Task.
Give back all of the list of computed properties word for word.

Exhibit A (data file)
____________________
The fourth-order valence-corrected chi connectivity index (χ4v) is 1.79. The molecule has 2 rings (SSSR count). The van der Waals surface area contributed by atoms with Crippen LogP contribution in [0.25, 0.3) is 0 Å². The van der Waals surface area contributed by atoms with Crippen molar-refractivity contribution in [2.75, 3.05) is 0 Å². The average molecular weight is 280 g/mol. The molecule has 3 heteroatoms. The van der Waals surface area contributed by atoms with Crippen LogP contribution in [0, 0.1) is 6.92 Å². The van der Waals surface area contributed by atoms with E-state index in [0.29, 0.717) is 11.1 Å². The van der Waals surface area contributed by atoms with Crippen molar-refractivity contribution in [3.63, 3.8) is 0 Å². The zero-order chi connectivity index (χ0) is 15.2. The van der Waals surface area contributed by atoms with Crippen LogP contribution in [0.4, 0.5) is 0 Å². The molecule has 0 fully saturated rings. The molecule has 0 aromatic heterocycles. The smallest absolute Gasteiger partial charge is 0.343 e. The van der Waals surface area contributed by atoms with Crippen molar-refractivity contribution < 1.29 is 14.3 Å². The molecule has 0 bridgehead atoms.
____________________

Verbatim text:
The fourth-order valence-corrected chi connectivity index (χ4v) is 1.79. The molecule has 2 rings (SSSR count). The van der Waals surface area contributed by atoms with Crippen LogP contribution in [0.25, 0.3) is 0 Å². The van der Waals surface area contributed by atoms with Crippen molar-refractivity contribution in [2.75, 3.05) is 0 Å². The average molecular weight is 280 g/mol. The molecule has 3 heteroatoms. The van der Waals surface area contributed by atoms with Crippen LogP contribution in [0, 0.1) is 6.92 Å². The van der Waals surface area contributed by atoms with E-state index in [0.29, 0.717) is 11.1 Å². The van der Waals surface area contributed by atoms with Crippen molar-refractivity contribution in [3.63, 3.8) is 0 Å². The zero-order chi connectivity index (χ0) is 15.2. The van der Waals surface area contributed by atoms with Crippen LogP contribution in [0.4, 0.5) is 0 Å². The molecule has 0 fully saturated rings. The molecule has 0 aromatic heterocycles. The smallest absolute Gasteiger partial charge is 0.343 e. The van der Waals surface area contributed by atoms with Crippen molar-refractivity contribution < 1.29 is 14.3 Å². The molecule has 0 bridgehead atoms.